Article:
If electrons flow from lower potential to higher potential, then why does the direction of current go from higher potential to lower potential?

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gsenviro's profile pic

gsenviro | College Teacher | (Level 1) Educator Emeritus

Posted on

Current flow is always opposite to the direction of electron flow. This is because Benjamin Franklin defined the current as the flow of positive charge (since electrons were not discovered until that time). This current is also known as the conventional current. By the time the electrons were discovered and it was established that electron movement causes current flow, a significant amount of literature had been generated using the conventional definition and the same definition was adopted as the standard. 

Kindly note that positive and negative are arbitrary terms coined by human beings and have no physical relevance beyond human discussions. We conventionally think of positive as having something extra and negative as lacking something. Franklin thought current was flowing from wax to wool and named wax as positive and wool as negative (lacking carriers), whereas in reality it was the wool that had excess electrons. Thus, direction of current flow is only a convention.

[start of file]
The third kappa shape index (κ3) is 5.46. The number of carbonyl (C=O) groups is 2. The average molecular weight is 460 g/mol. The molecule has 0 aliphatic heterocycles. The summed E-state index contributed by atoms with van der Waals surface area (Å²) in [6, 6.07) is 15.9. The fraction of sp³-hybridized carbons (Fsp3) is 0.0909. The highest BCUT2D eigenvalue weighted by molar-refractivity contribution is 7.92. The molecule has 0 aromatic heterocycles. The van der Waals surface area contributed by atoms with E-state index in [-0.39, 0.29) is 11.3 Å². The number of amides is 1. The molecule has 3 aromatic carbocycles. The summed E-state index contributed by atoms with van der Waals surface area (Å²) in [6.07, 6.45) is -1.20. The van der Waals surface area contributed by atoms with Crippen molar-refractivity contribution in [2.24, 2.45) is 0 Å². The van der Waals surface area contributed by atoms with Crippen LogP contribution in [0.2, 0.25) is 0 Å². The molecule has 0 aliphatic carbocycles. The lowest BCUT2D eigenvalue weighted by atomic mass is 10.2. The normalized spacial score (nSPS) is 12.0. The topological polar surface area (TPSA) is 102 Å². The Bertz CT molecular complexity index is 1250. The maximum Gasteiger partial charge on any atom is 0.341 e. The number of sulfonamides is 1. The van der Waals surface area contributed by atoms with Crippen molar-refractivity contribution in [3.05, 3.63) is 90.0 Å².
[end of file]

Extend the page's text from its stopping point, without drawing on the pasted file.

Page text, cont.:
garthman99's profile pic

garthman99 | High School Teacher | (Level 2) Adjunct Educator

Posted on

Electrons flow from negative (lower) to positive (higher) potential. Conventional current is the flow of positive charge which will be opposite to the flow of electrons. So conventional current flows from positive battery terminal (higher potential) to negative battery terminal (lower potential).

hkj1385's profile pic

hkj1385 | (Level 1) Assistant Educator

Posted on

The direction of current is always opposite to the direction of flow of electrons.

Electrons have negative charge, therefore they originate at lower potential and flows towards the higher potential side.

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